coordinator node
Some Limitations
•  Not recommended for high cardinality values (i.e.
   timestamps, birthdates, keywords, etc.)
•  Requires at least one equality comparison in a
   query – not great for less-than/greater-than/range
   queries
•  Unsorted - results are in token order, not query
   value order
•  Limited to search on data types Cassandra
   natively understands
I can’t live with those limitations,
      what are my options?

  Complain on the mailing list

  Switch to Mongo

  Build my indexes in my application
That sounds hard…

Actually, it’s not, but it does require
 us to revisit some of Cassandra’s
           unique features
Wide Rows
     “Why would a row need 2B columns”?
•  Basis of all indexing, organizing, and
   relationships in Cassandra
•  If your data model has no rows with over a
   hundred columns, you’re either doing
   something wrong or shouldn’t be using
   Cassandra*
*IMHO J
Conventional Rows As Records
Users = {
  "4e3c0423-…” : {
     username: "edanuff",
     email: "ed@anuff.com",
     … : …
  },
  "e5d61f2b-…” : {
     username: "jdoe",
     email: "john.doe@gmail.com",
     … : …
  }
}
Wide Row For Grouping
Departments = {
  "Engineering" : {
     "e5d61f2b-…" : null,
     "e5d61f2b-…" : null,   Column names
     "e66afd40-…" : null,   are keys of rows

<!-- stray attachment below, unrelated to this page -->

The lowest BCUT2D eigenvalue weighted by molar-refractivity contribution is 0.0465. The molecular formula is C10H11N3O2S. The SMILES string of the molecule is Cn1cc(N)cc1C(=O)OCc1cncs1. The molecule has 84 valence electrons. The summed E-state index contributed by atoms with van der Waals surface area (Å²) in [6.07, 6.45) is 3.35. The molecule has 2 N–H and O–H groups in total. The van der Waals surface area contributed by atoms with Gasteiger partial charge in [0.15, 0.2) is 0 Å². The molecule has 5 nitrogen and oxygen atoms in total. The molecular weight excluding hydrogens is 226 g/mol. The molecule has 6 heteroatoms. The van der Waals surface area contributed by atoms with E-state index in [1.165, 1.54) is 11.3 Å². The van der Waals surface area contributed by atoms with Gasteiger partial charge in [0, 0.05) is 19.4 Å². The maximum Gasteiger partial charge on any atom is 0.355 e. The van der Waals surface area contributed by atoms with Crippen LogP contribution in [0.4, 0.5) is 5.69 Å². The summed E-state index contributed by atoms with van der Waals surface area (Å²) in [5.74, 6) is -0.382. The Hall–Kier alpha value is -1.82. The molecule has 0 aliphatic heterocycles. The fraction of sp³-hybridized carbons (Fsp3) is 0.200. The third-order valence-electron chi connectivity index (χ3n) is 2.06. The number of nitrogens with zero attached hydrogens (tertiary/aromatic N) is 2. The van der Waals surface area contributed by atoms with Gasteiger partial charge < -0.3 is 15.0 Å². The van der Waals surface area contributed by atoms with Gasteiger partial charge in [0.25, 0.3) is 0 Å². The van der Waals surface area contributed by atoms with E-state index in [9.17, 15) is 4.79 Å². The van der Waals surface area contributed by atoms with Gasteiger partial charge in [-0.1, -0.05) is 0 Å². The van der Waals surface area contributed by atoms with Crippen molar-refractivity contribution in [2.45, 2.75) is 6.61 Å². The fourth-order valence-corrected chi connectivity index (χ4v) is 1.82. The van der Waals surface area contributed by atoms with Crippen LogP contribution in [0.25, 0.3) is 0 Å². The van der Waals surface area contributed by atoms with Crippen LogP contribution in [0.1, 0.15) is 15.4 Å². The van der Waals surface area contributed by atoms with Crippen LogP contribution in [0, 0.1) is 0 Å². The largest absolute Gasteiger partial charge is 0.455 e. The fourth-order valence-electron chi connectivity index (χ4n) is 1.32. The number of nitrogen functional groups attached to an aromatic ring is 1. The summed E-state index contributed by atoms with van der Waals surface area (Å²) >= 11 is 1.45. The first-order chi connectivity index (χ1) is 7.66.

"e719962b-…" : null,   in “Users” CF
     "e78ece0f-…" : null,
     "e80a17ba-…" : null,
     … : …,
  }
}
Wide Row As A Simple Index
         Comparator = “UTF8Type”
Indexes = {
  "User_Keys_By_Last_Name" : {
     "adams"      : "e5d61f2b-…",
     "alden"      : "e80a17ba-…",
     "anderson" : "e5d61f2b-…",
     "davis"      : "e719962b-…",
     "doe"        : "e78ece0f-…",
     "franks"     : "e66afd40-…",
     … : …,
  }
}
Column Families As Indexes
•  CF column operations very fast
•  Column slices can be retrieved by range, are
   always sorted, can be reversed, etc.
•  If target key a TimeUUID you get both grouping
   and sort by timestamp
  –  Good for inboxes, feeds, logs, etc. (Twissandra)
•  Best option when you need to combine groups,
   sort, and search
  –  Search friends list, inbox, etc.
But, only works for 1:1
     What happens when I’ve got one to many?
Indexes = {
  "User_Keys_By_Last_Name" : {
     "adams"       : "e5d61f2b-…",
     "alden"       : "e80a17ba-…",
     "anderson" : "e5d61f2b-…",
✖!   "anderson" : "e719962b-…",
                                         Not Allowed

     "doe"         : "e78ece0f-…",
     "franks"      : "e66afd40-…",
     … : …,
  }
}
SuperColumns to the rescue?
Indexes = {
  "User_Keys_By_Last_Name" : {
     "adams" : {
        "e5d61f2b-…" : null
     },
     "anderson" : {
        "e5d61f2b-…" : null,
        "e66afd40-…" : null
     }
  }
}
Use with caution
•  Not officially deprecated, but not highly
   recommended either
•  Sorts only on the supercolumn, not subcolumn
•  Some performance issues
•  What if I want more nesting?
   –  Can subcolumns have subcolumns? NO!

•  Anecdotally, many projects have moved away
   from using supercolumns
So, let’s revisit regular CF’s
     What happens when I’ve got one to many?
Indexes = {
  "User_Keys_By_Last_Name" : {
     "adams"       : "e5d61f2b-…",